Today’s blog comes to us from Algonquin Provincial Park Naturalist Sarah Lamond.
Picture it: a warm July day at Algonquin.
You’re basking in the day’s rays and exploring an interpretive trail. It’s all picture perfect until you hear that telltale buzz and feel an all-too-familiar pain on your scalp. The Deer Flies have arrived. Swatting at the growing swarm, you look to the sky and wonder: will there be no relief?
And then they arrive. The prehistoric predator. The Deer Fly devourer. The people’s champion: dragonflies.
Continue reading The fascinating world of dragonflies and their importance to ecosystems
If you’ve ever watched a dragonfly speed over the water, you know how captivating they are!
But while they’re among the oldest flying insects – they’ve been around for 250-300 million years — scientists are still just learning about them.
Continue reading 10 cool facts about dragonflies
Today’s post comes from Evan McCaul, Ecologist with Ontario Parks’ Northwest Zone.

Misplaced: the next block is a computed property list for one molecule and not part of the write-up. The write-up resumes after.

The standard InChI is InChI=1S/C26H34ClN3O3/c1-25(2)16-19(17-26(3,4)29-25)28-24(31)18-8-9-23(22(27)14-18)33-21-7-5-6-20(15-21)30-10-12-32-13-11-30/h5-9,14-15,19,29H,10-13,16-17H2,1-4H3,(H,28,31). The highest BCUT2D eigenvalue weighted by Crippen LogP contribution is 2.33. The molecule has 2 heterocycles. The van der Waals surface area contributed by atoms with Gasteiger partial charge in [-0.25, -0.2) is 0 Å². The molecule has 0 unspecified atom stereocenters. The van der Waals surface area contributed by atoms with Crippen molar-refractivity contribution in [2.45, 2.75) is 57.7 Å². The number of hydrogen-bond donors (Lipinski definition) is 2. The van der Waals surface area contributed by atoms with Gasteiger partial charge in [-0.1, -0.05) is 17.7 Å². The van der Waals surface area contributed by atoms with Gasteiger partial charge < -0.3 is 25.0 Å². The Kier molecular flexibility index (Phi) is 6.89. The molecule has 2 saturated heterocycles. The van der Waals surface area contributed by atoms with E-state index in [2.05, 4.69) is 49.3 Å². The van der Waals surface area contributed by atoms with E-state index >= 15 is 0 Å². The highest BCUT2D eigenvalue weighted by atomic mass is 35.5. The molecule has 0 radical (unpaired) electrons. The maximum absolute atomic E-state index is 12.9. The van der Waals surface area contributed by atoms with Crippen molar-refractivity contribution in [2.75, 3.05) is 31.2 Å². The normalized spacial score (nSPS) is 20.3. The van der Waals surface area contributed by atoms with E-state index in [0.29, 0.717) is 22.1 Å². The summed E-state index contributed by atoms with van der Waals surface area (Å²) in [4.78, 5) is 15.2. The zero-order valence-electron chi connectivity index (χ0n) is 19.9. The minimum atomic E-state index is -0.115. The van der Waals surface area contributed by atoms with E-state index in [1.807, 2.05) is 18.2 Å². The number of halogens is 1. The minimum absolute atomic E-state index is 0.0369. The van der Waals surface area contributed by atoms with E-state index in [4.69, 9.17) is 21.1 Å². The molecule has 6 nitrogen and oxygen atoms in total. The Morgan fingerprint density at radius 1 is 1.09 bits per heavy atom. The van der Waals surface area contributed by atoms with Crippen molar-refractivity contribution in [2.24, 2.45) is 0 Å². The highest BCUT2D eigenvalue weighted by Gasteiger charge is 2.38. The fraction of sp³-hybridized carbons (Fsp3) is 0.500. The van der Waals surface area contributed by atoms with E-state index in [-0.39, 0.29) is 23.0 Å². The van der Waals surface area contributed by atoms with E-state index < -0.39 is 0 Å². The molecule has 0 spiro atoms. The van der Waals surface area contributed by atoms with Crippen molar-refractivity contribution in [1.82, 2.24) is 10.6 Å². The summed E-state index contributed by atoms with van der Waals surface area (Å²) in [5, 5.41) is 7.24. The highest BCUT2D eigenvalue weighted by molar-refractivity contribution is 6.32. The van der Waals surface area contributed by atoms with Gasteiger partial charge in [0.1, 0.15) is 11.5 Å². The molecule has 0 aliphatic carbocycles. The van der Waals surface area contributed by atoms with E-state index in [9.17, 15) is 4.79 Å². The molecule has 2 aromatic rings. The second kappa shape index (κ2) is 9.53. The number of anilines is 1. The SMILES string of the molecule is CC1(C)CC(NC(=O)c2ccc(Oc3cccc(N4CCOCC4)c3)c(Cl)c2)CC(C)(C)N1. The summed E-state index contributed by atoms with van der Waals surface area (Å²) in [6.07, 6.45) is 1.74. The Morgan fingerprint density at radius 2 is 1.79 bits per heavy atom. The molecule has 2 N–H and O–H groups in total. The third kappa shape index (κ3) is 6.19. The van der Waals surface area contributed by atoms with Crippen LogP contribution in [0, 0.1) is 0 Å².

While conducting an ecological inventory of Brightsand River Provincial Park, Ontario Parks staff witnessed and recorded a large scale emergence of dragonflies, including a Dragonhunter, the largest clubtail dragonfly in North America!
Continue reading Emergence of the Dragonhunter
Team members from our Northwest Zone, including Barb Rees, Evan McCaul, Lesley Ng, Renée Lalonde, Laura Myers and Kyra Santin, combined to share the results of Sleeping Giant’s summer BioBlitz!
Sleeping Giant Provincial Park isn’t just home to beautiful cliffs and hiking trails. The park also plays host to a diverse group of plants and animals.
Sleeping Giant celebrated this biodiversity with its very own two-day intensive BioBlitz from June 17 to 18.
Continue reading BioBlitz at Sleeping Giant
During the summer of 2015, several research projects were conducted at Murphys Point Provincial Park, but one in particular attracted the attention of staff and public alike.
With long-handled nets in hand, park staff — led by expert volunteer Bev Edwards — could be seen thigh-deep in the vernal ponds, streams and lakes located within the park.
What were they doing?
Surveying for odonates (that’s dragonflies and damselflies to most of us).
Continue reading Hunting dragons, discovering damsels